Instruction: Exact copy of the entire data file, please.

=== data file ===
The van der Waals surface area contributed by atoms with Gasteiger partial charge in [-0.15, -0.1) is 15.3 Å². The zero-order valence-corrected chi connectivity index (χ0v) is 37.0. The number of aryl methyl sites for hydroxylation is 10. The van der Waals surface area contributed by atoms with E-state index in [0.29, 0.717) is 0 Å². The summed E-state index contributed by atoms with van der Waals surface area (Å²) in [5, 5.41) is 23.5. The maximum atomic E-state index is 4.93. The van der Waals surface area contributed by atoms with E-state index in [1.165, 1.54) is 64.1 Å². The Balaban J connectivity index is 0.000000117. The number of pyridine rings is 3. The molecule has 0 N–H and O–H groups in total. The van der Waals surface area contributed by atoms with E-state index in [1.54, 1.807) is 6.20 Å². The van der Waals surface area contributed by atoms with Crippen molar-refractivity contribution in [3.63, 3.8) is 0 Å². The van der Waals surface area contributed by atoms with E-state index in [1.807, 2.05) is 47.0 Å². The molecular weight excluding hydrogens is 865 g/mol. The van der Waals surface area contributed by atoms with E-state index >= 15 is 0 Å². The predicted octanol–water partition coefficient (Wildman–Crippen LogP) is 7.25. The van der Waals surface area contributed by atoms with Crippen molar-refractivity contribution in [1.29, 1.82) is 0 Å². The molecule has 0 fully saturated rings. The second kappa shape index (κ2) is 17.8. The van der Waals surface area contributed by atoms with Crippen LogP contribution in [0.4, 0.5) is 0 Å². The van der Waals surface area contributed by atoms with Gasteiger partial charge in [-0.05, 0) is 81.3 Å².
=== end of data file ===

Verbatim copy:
The van der Waals surface area contributed by atoms with Gasteiger partial charge in [-0.15, -0.1) is 15.3 Å². The zero-order valence-corrected chi connectivity index (χ0v) is 37.0. The number of aryl methyl sites for hydroxylation is 10. The van der Waals surface area contributed by atoms with E-state index in [0.29, 0.717) is 0 Å². The summed E-state index contributed by atoms with van der Waals surface area (Å²) in [5, 5.41) is 23.5. The maximum atomic E-state index is 4.93. The van der Waals surface area contributed by atoms with E-state index in [1.165, 1.54) is 64.1 Å². The Balaban J connectivity index is 0.000000117. The number of pyridine rings is 3. The molecule has 0 N–H and O–H groups in total. The van der Waals surface area contributed by atoms with E-state index in [1.54, 1.807) is 6.20 Å². The van der Waals surface area contributed by atoms with Crippen molar-refractivity contribution in [3.63, 3.8) is 0 Å². The van der Waals surface area contributed by atoms with E-state index in [1.807, 2.05) is 47.0 Å². The molecular weight excluding hydrogens is 865 g/mol. The van der Waals surface area contributed by atoms with E-state index >= 15 is 0 Å². The predicted octanol–water partition coefficient (Wildman–Crippen LogP) is 7.25. The van der Waals surface area contributed by atoms with Crippen molar-refractivity contribution in [1.29, 1.82) is 0 Å². The molecule has 0 fully saturated rings. The second kappa shape index (κ2) is 17.8. The van der Waals surface area contributed by atoms with Crippen LogP contribution in [0.4, 0.5) is 0 Å². The van der Waals surface area contributed by atoms with Gasteiger partial charge in [-0.05, 0) is 81.3 Å².